The court took no account of the fact that the pedestrian was in the lateral range of the driver's headlights and was, in the circumstances, an 'unexpected hazard'.


Heydon ]A's statement in Knight is hard to surpass: 'While a legal regime in which defendants were always entitled to assume that other persons would behave lawfully. and in particular care­fully, would not be irrational, that regime does not correspond with the current law. A driver is not entitled to drive "on the assumption that other users. of the road, whether drivers or pedestrians, will behave with reasonable care".
That is because: "It is common experience that many do not. A driver is not, of course, bound to anticipate folly in all its forms, but he is not entitled to put out of consideration the teachings of experience as to the form those follies commonly take":

London Passenger Transport Board v Upson. "[A] prudent man will guard against the possible neg­ligence of others when experience shows such negligence to be common":
Grant v Sun Shipping Co Ltd. "The assumption that other users of the highway will act reasonably and safely is so often falsified that it cannot be said as a general rule that a user of the highway can reasonably act on that assumption":

Purcell v Watson.'17
'It is a common experience for motorists to see pedestrians moving across roads dangerously, either relying on their fleet-footedness and self-perceived sense of timing, or being oblivious to the dangers of the traffic. Negligence in motorists is not negated by the fact that pedestrians "could avoid the possibility of injury by taking due
care...the reasonable man does not ...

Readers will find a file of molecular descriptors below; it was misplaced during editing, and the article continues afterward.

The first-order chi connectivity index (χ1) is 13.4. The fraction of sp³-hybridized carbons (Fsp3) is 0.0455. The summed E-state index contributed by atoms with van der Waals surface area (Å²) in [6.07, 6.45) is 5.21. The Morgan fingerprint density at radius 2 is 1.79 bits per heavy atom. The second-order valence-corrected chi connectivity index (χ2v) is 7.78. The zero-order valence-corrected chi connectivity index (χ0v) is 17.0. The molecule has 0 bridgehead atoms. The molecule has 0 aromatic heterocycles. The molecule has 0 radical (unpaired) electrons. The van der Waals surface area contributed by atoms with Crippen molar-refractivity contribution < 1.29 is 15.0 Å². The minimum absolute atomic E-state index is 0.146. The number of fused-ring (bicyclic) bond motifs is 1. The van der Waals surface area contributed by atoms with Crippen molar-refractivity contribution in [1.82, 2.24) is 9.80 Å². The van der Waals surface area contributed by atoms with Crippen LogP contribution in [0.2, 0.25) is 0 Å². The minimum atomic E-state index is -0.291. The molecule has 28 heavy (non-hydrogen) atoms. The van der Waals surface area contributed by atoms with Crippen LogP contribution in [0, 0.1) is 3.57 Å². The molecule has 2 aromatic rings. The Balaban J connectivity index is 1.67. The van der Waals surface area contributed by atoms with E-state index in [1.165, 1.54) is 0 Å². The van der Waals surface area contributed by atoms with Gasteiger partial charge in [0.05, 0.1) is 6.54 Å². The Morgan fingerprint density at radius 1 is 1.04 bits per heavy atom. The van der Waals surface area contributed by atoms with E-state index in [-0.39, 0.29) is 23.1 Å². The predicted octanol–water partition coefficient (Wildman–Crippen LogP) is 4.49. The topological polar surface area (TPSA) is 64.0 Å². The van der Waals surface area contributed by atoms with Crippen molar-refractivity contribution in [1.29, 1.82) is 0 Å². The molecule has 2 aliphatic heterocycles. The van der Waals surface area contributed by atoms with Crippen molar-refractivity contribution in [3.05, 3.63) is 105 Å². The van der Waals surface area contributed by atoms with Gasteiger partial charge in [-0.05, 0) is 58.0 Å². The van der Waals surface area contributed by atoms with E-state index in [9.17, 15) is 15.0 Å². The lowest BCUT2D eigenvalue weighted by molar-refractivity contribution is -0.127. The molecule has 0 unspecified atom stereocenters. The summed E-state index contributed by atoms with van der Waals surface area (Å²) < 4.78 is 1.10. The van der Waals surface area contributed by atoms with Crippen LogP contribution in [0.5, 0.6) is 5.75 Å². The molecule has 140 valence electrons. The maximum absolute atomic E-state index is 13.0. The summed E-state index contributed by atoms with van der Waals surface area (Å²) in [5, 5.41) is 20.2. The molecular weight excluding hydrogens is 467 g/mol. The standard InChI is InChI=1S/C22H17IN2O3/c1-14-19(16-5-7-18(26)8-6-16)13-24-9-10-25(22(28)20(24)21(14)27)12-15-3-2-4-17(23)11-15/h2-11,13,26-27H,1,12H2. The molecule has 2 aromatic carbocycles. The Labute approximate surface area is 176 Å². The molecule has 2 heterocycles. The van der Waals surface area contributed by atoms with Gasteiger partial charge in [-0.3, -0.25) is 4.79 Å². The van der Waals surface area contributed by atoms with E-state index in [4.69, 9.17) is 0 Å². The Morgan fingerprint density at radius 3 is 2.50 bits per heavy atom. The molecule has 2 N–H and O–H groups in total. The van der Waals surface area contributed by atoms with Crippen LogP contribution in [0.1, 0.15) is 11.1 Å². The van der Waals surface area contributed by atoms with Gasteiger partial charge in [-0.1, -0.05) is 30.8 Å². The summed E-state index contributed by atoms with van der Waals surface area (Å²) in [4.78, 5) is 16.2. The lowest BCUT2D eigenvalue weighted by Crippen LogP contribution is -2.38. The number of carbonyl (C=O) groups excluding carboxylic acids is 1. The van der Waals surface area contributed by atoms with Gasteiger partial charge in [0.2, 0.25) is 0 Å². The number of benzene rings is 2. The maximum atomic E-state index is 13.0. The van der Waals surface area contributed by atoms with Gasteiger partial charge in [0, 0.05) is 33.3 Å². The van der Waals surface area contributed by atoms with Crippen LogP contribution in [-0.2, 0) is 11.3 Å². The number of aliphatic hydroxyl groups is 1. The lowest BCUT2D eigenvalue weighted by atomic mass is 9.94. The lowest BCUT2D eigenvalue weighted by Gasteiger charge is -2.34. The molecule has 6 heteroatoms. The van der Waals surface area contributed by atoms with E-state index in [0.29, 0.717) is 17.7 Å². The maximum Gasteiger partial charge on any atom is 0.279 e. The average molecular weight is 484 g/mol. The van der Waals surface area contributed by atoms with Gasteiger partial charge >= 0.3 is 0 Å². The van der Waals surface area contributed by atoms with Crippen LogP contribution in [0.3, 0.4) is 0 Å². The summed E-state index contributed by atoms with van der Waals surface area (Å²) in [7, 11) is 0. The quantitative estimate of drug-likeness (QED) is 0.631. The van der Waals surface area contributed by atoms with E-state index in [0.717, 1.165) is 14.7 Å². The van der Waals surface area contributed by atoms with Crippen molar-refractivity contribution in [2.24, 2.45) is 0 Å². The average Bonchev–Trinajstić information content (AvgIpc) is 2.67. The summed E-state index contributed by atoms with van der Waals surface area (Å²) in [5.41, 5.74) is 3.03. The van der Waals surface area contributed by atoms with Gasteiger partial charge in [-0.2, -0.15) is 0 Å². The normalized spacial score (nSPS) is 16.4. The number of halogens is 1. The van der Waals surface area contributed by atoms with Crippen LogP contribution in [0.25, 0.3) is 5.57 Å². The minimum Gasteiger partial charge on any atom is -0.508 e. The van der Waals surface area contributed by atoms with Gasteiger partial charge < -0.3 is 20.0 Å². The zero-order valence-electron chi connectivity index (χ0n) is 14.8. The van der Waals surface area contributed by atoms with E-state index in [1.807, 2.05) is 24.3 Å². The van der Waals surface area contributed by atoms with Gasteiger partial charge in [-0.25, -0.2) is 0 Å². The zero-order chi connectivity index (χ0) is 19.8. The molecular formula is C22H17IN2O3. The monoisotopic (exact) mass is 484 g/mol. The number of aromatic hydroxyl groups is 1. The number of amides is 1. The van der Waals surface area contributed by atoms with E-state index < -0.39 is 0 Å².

assume that others will always take due care; he must recognise that there will be occasions when others are distracted by emergency or some other cause from giving sufficient attention to their own safety": Webb v State of South Australia."

In Knight, an intoxicated pedestrian 'bolted into traffic' onto a lone road divided by a median strip. The driver was held 40% negligent, despite having satisfied the conventional criteria for safe driving, including keeping a proper lookout. This decision might be explained by the infre­ quency of traffic lights on long arterial roads in Sydney, which forces pedestrians to try their luck.

In Noseworthy, the inferences from the pedestrians high blood alcohol content of .158 were not enough to spare the driver 60% liability.

In Stewart v Camell ,19 the court was less forgiving of the irrational behaviour of the pedestrian who had darted across the road during peak hour traffic. Stewart would be regarded as going against the general pattern of apportion­ment of liability to motorists despite the non-compliance with their duty of reasonable care, notwithstanding that the case is often cited as a sub-principle on rational behaviour thus:
'There are limits on the extent to which irrational behaviour of pedestri­ans in apparent disregard of their own safety should reasonably be anticipated by reasonably careful motorist.'

In Weydling v Halsey ," the pedestrian attempted to thread his way through traffic while running to hail a tram. The court held 60% contribution.

In Harper v Blake ," the plaintiff and his girlfriend were in the midst of a midnight argument, which reached the point of the plaintiff threatening to commit suicide. The two were visibly in dis­pute, but the plaintiff's diagonal run across the road was held to be beyond the capacity of a motorist to anticipate. This case is notable in that not only could the motorist see the state the plaintiff was in, but was also able to stop within a cars length of the-plaintiff.
The irrationality of the behaviour was held to override the other factors, which in other cases have resulted in some negligence being attributed to the defendant. In Wilkes v Redford ," the pedestrian crossed a busy highway at night with­out looking. The court held 75% con­tributory negligence. The pedestrian was also wearing dark clothes and was intoxicated.